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HP Inc is piloting a paper delivery service for Instant Ink subscribers as it seeks to increase the amount of profit it can earn from customers.
The world is going to print fewer and fewer pages now that employees are working both in the office and at home, so getting a bigger “share of wallet”, as technical managers often call it, is a priority for print providers.
According to IDC, some 2.8 trillion pages were printed in 2020, down 14% year-on-year (or 450 million fewer sheets), but that could recover to some extent.
“Office print volume will be about 80% of what we expected before the pandemic began,” HP CEO Enrique Lores told attendees of the 50th annual Technology, Media and Telecommunications Conference. from Cowan.
“There is going to be an impact because with fewer people in the offices, there will be fewer pages printed in the office,” he added.
This 80% is subject to change and could be revised downwards. It is unclear how many people will return to their offices and how often they will.
HP changed course in 2020 to rebalance profitability between printing equipment and supplies following a decline in its results and a proliferation of consumables remanufacturers. Ink was traditionally where HP made the lion’s share of its profits.
Lores told the conference that HP had “lost money with almost 25% of our customers.”
The solution? He raised the initial price of hardware for customers who did not want to use HP-branded supplies, and created printers that blocked non-HP supplies, meaning users could not load off-brand toner. This is known as HP+ and gives customers one of two options across the portfolio.
The strong promotion of subscriptions has increased the installed base of Instant Ink customers to 11 million worldwide, up from 8 million 18 months ago. Lores said he considers Instant Ink “one of the most exciting and rewarding things from an investor perspective.”
He added: “[W]hen we move customers to the Instant Ink model, the subscription model…we make more money per customer. It is also a better value proposition for the customer. So it’s a win-win for both. And we ensure that this customer always uses HP supplies. So really, our goal is to transition as many consumers as possible to the subscription model.”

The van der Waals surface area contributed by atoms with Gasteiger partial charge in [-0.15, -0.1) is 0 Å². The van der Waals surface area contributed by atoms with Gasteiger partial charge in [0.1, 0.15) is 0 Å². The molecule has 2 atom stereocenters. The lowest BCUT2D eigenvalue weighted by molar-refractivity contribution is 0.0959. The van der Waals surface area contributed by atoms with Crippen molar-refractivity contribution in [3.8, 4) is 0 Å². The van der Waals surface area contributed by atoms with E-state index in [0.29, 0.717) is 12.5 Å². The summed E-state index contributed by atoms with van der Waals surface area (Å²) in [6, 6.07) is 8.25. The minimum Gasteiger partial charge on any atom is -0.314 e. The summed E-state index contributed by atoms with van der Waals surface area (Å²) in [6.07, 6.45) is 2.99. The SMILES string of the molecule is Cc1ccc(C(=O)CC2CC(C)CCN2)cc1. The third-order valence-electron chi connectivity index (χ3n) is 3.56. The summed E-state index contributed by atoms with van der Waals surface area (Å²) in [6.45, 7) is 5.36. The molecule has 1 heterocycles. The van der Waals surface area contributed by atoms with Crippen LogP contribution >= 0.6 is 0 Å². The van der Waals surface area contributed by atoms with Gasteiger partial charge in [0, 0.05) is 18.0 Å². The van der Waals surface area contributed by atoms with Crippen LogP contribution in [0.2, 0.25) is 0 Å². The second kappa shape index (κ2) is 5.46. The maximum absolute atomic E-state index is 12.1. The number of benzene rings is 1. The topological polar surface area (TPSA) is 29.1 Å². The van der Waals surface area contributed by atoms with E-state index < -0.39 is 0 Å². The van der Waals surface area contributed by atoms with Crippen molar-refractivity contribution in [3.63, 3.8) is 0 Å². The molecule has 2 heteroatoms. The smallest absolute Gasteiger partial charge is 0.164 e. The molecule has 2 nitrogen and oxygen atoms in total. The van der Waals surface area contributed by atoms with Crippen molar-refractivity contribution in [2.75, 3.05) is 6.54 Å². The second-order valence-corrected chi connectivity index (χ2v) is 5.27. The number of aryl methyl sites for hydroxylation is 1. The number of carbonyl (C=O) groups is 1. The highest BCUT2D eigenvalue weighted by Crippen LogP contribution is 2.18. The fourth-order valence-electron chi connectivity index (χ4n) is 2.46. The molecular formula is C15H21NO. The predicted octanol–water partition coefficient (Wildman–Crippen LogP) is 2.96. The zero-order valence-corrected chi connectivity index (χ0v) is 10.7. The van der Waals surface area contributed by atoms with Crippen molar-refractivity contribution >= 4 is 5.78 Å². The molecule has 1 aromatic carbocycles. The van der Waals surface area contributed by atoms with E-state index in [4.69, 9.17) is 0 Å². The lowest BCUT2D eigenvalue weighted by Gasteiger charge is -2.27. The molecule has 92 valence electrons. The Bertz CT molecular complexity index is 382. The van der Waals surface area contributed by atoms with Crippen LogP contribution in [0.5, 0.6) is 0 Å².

Between 20-30% of new customers purchase printing this way, but HP would like that number to be closer to 50-60%.
“It’s very critical,” Lores added, “not only because of the impact it has on the print industry, but also because it…makes more money per customer, also because it is now a platform to sell additional services.”
And these services? A new one was tested last quarter.
“We are now testing the paper delivery service to these customers, which is another key value proposition because if you print from home, you have to go and buy paper [is] heavy, very painful, and we will deliver it.”
He added, “And that’s just one example of additional services that we’ll be creating on top of the platform. And for each service, we’ll be increasing the amount of money we make per customer.”
HP said this will scale in the coming months.
The register asked HP for more details about the pilot, including where it’s taking place, what other services HP is preparing, and where the paper is coming from.
Readers may wonder if HP paper is competitive with market prices. The cost of printing ink from all branded vendors is not cheap, costing an average of 286% more than third-party alternatives. ®